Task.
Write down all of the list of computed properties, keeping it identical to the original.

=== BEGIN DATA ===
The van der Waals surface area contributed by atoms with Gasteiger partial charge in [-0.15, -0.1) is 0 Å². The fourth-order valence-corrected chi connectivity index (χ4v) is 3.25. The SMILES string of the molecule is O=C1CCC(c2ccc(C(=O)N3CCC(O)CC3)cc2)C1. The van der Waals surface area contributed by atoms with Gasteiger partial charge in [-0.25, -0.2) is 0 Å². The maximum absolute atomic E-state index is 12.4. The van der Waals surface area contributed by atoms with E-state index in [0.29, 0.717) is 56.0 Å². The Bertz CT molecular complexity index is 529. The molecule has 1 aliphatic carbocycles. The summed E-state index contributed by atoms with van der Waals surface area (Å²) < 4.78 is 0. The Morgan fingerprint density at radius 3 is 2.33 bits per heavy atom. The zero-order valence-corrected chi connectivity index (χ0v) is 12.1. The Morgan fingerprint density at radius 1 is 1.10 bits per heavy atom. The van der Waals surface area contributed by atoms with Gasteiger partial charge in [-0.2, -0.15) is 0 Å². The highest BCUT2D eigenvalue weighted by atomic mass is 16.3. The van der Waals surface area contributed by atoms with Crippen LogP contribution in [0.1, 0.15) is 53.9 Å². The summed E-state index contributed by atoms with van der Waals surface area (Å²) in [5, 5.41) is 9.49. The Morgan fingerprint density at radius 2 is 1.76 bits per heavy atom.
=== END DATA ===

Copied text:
The van der Waals surface area contributed by atoms with Gasteiger partial charge in [-0.15, -0.1) is 0 Å². The fourth-order valence-corrected chi connectivity index (χ4v) is 3.25. The SMILES string of the molecule is O=C1CCC(c2ccc(C(=O)N3CCC(O)CC3)cc2)C1. The van der Waals surface area contributed by atoms with Gasteiger partial charge in [-0.25, -0.2) is 0 Å². The maximum absolute atomic E-state index is 12.4. The van der Waals surface area contributed by atoms with E-state index in [0.29, 0.717) is 56.0 Å². The Bertz CT molecular complexity index is 529. The molecule has 1 aliphatic carbocycles. The summed E-state index contributed by atoms with van der Waals surface area (Å²) < 4.78 is 0. The Morgan fingerprint density at radius 3 is 2.33 bits per heavy atom. The zero-order valence-corrected chi connectivity index (χ0v) is 12.1. The Morgan fingerprint density at radius 1 is 1.10 bits per heavy atom. The van der Waals surface area contributed by atoms with Gasteiger partial charge in [-0.2, -0.15) is 0 Å². The highest BCUT2D eigenvalue weighted by atomic mass is 16.3. The van der Waals surface area contributed by atoms with Crippen LogP contribution in [0.1, 0.15) is 53.9 Å². The summed E-state index contributed by atoms with van der Waals surface area (Å²) in [5, 5.41) is 9.49. The Morgan fingerprint density at radius 2 is 1.76 bits per heavy atom.